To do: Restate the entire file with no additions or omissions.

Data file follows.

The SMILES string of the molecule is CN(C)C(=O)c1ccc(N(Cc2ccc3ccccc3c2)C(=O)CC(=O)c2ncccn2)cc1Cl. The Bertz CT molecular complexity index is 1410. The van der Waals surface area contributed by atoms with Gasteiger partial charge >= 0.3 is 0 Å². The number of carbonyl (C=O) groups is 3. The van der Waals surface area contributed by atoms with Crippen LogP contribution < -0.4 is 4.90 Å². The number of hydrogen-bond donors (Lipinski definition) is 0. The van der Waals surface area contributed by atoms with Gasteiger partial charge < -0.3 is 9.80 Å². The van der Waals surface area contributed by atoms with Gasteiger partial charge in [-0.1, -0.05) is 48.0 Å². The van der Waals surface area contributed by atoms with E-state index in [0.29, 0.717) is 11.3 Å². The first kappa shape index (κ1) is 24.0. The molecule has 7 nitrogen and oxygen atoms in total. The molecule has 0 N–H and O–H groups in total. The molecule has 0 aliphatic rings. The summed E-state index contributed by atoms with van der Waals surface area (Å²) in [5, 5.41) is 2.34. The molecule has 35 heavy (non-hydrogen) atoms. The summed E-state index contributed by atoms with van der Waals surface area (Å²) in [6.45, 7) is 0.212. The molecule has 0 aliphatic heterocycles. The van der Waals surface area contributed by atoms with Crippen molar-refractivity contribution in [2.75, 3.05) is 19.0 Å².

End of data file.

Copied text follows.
The SMILES string of the molecule is CN(C)C(=O)c1ccc(N(Cc2ccc3ccccc3c2)C(=O)CC(=O)c2ncccn2)cc1Cl. The Bertz CT molecular complexity index is 1410. The van der Waals surface area contributed by atoms with Gasteiger partial charge >= 0.3 is 0 Å². The number of carbonyl (C=O) groups is 3. The van der Waals surface area contributed by atoms with Crippen LogP contribution < -0.4 is 4.90 Å². The number of hydrogen-bond donors (Lipinski definition) is 0. The van der Waals surface area contributed by atoms with Gasteiger partial charge < -0.3 is 9.80 Å². The van der Waals surface area contributed by atoms with Gasteiger partial charge in [-0.1, -0.05) is 48.0 Å². The van der Waals surface area contributed by atoms with E-state index in [0.29, 0.717) is 11.3 Å². The first kappa shape index (κ1) is 24.0. The molecule has 7 nitrogen and oxygen atoms in total. The molecule has 0 N–H and O–H groups in total. The molecule has 0 aliphatic rings. The summed E-state index contributed by atoms with van der Waals surface area (Å²) in [5, 5.41) is 2.34. The molecule has 35 heavy (non-hydrogen) atoms. The summed E-state index contributed by atoms with van der Waals surface area (Å²) in [6.45, 7) is 0.212. The molecule has 0 aliphatic heterocycles. The van der Waals surface area contributed by atoms with Crippen molar-refractivity contribution in [2.75, 3.05) is 19.0 Å².